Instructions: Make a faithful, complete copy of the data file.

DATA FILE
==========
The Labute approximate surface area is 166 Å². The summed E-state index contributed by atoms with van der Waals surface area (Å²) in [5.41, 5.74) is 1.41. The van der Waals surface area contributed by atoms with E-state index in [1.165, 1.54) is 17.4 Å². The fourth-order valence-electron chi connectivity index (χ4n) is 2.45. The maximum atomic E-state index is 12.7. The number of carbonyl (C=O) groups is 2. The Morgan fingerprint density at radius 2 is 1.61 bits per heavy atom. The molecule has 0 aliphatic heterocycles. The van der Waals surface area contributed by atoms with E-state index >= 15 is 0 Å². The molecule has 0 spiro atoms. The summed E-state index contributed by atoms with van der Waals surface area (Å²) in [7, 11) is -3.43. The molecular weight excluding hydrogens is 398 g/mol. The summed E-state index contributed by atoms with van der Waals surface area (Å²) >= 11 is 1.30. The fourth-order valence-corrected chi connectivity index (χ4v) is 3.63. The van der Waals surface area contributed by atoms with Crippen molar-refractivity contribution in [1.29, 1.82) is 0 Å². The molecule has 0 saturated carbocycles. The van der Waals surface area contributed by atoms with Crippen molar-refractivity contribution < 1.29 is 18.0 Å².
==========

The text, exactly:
The Labute approximate surface area is 166 Å². The summed E-state index contributed by atoms with van der Waals surface area (Å²) in [5.41, 5.74) is 1.41. The van der Waals surface area contributed by atoms with E-state index in [1.165, 1.54) is 17.4 Å². The fourth-order valence-electron chi connectivity index (χ4n) is 2.45. The maximum atomic E-state index is 12.7. The number of carbonyl (C=O) groups is 2. The Morgan fingerprint density at radius 2 is 1.61 bits per heavy atom. The molecule has 0 aliphatic heterocycles. The van der Waals surface area contributed by atoms with E-state index >= 15 is 0 Å². The molecule has 0 spiro atoms. The summed E-state index contributed by atoms with van der Waals surface area (Å²) in [7, 11) is -3.43. The molecular weight excluding hydrogens is 398 g/mol. The summed E-state index contributed by atoms with van der Waals surface area (Å²) >= 11 is 1.30. The fourth-order valence-corrected chi connectivity index (χ4v) is 3.63. The van der Waals surface area contributed by atoms with Crippen molar-refractivity contribution in [1.29, 1.82) is 0 Å². The molecule has 0 saturated carbocycles. The van der Waals surface area contributed by atoms with Crippen molar-refractivity contribution < 1.29 is 18.0 Å².